The health effects of marijuana are still being studied, but it mostly seems to lead to eating entire sleeves of stale saltine crackers and mild irritation due to breaking open a freshly purchased dime bag and finding it full of stems and seeds. Admittedly, there’s no doubt that actually getting baked impairs your motor coordination (indeed, for some, it’s the whole point). One 2011 meta-analysis showed operating a motor vehicle while under the influence of marijuana was associated with a heightened risk of accidents. All kidding aside, getting stoned and messing around with a firearm is not a smart thing to do. Do not do it. But there’s nothing in the research to suggest that the occasional use of marijuana makes one any less able to handle a weapon.
So the question is not whether you should fire a gun while high. The question is whether you should have the right to purchase a gun if you’re an occasional pot user. The federal government says no.
Meanwhile, you say you’re popping 150mg of Oxy a day? Danny, get your gun. Took a few Ambien and woke up in the neighbor’s kitchen with the remains of an Entenmann’s coffee cake in your beard? What the hell, go get you an AK-47. Taking anti-psychotic meds? As long as you’ve never been declared a danger to yourself or others, blast away, buddy.
And then, of course, there’s old demon alcohol. Any country boy worth a pinch of dip knows the best way to enjoy a little target practice is making your way through half a 30-rack of Natty Ice and setting up the empties on that beat-up husk of a Buick LeSabre out in the side yard. Then again, a 2013 study of firearm-related homicides revealed that 48% of the killers were reportedly under the influence of alcohol.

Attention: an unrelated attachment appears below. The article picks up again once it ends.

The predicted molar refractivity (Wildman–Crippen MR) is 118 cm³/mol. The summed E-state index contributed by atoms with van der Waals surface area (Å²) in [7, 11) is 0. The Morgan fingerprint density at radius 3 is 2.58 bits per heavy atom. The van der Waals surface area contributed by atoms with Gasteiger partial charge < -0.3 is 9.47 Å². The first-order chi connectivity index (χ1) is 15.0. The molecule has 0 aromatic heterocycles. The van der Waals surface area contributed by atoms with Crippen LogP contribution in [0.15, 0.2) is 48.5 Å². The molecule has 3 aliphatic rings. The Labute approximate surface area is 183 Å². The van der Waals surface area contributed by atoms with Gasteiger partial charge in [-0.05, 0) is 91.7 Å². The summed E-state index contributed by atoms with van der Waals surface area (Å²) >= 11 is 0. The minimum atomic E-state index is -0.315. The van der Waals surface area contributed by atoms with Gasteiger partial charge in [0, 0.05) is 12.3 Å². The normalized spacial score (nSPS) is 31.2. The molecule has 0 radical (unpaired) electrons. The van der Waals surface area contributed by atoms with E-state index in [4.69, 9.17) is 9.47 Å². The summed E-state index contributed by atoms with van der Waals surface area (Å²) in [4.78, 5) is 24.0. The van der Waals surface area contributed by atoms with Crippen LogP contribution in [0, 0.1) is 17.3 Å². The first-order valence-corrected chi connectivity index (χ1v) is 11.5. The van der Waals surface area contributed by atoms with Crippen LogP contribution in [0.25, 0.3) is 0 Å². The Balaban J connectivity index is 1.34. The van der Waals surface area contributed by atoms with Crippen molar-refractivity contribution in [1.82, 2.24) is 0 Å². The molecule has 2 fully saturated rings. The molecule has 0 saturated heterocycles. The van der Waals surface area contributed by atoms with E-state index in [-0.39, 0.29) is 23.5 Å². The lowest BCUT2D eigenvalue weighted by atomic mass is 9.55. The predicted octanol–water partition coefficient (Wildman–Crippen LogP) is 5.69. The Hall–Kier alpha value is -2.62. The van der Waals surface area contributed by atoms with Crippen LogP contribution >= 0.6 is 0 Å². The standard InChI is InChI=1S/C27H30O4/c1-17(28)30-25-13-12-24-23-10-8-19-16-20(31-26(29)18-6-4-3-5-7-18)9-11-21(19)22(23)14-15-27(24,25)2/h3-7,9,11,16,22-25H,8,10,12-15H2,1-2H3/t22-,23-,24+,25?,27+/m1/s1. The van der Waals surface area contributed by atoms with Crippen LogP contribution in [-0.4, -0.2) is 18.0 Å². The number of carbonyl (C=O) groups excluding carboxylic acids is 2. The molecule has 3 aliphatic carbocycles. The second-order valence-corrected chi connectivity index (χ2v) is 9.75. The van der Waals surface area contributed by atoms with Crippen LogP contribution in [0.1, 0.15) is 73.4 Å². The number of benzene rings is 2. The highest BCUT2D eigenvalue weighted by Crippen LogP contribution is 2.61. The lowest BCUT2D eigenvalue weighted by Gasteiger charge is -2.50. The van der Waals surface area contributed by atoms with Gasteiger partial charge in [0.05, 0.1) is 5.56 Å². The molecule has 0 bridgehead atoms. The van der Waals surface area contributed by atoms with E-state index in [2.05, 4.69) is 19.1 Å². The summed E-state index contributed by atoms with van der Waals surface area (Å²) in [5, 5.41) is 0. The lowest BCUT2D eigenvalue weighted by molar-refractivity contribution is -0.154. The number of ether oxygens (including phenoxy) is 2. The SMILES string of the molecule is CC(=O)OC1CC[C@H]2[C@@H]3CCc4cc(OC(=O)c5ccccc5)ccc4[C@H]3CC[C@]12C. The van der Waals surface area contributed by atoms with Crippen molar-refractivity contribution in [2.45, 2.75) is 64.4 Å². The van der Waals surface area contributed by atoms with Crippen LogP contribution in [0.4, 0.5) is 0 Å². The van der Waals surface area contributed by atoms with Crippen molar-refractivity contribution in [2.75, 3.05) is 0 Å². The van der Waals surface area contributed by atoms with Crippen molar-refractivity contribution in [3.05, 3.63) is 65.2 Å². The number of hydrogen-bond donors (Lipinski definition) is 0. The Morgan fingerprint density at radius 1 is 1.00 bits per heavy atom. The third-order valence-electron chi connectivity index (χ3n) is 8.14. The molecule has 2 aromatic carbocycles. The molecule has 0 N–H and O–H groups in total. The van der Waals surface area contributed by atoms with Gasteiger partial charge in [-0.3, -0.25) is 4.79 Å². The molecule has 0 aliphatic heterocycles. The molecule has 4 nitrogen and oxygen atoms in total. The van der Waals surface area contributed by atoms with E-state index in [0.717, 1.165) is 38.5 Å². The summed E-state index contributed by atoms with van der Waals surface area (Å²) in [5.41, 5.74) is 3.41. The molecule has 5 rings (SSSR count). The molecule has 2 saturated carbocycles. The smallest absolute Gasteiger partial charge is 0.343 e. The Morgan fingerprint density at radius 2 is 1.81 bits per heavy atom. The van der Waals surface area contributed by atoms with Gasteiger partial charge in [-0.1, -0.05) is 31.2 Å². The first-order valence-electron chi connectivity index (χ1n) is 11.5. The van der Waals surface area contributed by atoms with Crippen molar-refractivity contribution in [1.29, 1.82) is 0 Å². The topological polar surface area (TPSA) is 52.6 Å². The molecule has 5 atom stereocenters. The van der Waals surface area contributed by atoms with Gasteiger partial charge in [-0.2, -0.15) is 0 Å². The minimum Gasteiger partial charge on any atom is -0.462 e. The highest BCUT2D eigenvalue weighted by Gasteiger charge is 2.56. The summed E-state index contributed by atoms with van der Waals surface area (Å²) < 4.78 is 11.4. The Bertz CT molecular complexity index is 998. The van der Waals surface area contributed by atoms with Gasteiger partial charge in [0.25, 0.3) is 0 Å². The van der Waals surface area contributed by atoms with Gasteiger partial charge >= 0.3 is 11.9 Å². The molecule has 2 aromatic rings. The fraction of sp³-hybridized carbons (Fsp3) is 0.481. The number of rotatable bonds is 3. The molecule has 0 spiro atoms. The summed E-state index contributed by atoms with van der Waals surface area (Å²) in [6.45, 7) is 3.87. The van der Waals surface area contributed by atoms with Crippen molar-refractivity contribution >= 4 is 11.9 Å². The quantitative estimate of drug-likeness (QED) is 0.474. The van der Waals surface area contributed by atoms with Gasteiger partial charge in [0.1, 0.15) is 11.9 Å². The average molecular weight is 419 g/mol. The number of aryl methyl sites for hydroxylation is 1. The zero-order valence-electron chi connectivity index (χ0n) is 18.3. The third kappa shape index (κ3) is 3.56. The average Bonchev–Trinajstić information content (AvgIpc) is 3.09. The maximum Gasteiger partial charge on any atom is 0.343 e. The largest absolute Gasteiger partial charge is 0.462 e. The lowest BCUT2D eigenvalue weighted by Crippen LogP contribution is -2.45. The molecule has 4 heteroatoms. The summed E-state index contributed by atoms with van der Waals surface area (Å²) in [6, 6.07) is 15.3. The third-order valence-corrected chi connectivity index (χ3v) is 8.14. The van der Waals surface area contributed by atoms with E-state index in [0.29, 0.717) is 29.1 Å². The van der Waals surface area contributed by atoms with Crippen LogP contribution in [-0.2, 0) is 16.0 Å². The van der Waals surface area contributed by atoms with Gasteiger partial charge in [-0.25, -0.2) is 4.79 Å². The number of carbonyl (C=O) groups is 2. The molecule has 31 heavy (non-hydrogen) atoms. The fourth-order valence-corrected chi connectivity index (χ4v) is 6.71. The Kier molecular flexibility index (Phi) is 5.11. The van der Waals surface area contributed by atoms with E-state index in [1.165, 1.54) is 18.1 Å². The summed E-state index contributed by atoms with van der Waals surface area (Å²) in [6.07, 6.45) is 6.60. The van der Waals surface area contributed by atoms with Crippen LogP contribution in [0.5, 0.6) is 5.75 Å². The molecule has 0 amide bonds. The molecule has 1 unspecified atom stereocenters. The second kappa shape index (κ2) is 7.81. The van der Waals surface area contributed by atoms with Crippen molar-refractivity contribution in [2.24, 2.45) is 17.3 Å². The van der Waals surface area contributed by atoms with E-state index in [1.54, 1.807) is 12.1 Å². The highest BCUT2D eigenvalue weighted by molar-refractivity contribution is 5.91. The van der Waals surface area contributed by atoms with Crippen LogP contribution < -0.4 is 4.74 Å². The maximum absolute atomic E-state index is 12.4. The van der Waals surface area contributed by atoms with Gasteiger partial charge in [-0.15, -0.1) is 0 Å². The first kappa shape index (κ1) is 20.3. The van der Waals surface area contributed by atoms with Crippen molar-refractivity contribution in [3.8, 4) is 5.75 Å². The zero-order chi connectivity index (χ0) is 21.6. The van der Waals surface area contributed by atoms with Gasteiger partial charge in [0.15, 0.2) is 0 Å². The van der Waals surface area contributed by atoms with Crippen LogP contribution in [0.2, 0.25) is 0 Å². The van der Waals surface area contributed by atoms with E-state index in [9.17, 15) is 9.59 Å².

We think we know the problem: Despite the wave of decriminalization sweeping the country, pot heads still have a bad rap. They’re considered lazy, weak, poorly groomed, and even un-American. As the legendary Merle Haggard once put it, “We don’t smoke marijuana in Muskogee.” Of course, that was before old Merle started growing his own medicinal herb, recorded “It’s All Going to Pot” with Willie Nelson, and marketed his own weed strain. Times change.
A medical marijuana user for PTSD and a back injury lights up after his speech to the Washington State Liquor Control Board Thursday night, March 7, 2013 at the Kitsap Conference Center in Bremerton, Washington.AP Photo/Kitsap Sun, Larry Steagall
To some, it may seem surprising that a pot smoker would even want to buy a gun, given the drug’s association with a chilled-out mellow vibe. But even space cadets have constitutional rights. And if we let the ATF get away with turning down stoners, what’s to stop them from adding other dangerous substances to the no-buy list, like say, whiskey, or steroids, or pork rinds?